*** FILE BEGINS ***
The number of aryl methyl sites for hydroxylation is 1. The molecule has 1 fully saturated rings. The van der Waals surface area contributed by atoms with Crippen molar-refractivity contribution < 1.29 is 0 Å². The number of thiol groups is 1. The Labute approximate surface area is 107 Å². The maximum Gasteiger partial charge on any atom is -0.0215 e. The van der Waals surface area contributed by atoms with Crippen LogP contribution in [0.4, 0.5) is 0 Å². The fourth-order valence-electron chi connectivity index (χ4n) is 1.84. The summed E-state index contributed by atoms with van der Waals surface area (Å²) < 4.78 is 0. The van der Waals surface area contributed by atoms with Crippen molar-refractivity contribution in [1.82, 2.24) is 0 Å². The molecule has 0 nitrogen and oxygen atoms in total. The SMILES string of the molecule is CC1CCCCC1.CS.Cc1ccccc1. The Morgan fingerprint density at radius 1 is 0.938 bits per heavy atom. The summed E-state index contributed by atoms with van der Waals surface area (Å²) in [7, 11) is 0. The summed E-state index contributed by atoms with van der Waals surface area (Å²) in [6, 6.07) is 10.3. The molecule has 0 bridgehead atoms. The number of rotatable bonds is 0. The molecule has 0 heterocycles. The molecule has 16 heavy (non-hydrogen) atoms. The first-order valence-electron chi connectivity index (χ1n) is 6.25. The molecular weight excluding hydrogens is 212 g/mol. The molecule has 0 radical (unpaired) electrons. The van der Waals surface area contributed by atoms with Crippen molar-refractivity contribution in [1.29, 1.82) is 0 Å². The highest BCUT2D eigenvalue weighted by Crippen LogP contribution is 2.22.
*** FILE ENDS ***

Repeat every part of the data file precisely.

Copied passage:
The number of aryl methyl sites for hydroxylation is 1. The molecule has 1 fully saturated rings. The van der Waals surface area contributed by atoms with Crippen molar-refractivity contribution < 1.29 is 0 Å². The number of thiol groups is 1. The Labute approximate surface area is 107 Å². The maximum Gasteiger partial charge on any atom is -0.0215 e. The van der Waals surface area contributed by atoms with Crippen LogP contribution in [0.4, 0.5) is 0 Å². The fourth-order valence-electron chi connectivity index (χ4n) is 1.84. The summed E-state index contributed by atoms with van der Waals surface area (Å²) < 4.78 is 0. The van der Waals surface area contributed by atoms with Crippen molar-refractivity contribution in [1.82, 2.24) is 0 Å². The molecule has 0 nitrogen and oxygen atoms in total. The SMILES string of the molecule is CC1CCCCC1.CS.Cc1ccccc1. The Morgan fingerprint density at radius 1 is 0.938 bits per heavy atom. The summed E-state index contributed by atoms with van der Waals surface area (Å²) in [7, 11) is 0. The summed E-state index contributed by atoms with van der Waals surface area (Å²) in [6, 6.07) is 10.3. The molecule has 0 bridgehead atoms. The number of rotatable bonds is 0. The molecule has 0 heterocycles. The molecule has 16 heavy (non-hydrogen) atoms. The first-order valence-electron chi connectivity index (χ1n) is 6.25. The molecular weight excluding hydrogens is 212 g/mol. The molecule has 0 radical (unpaired) electrons. The van der Waals surface area contributed by atoms with Crippen molar-refractivity contribution in [1.29, 1.82) is 0 Å². The highest BCUT2D eigenvalue weighted by Crippen LogP contribution is 2.22.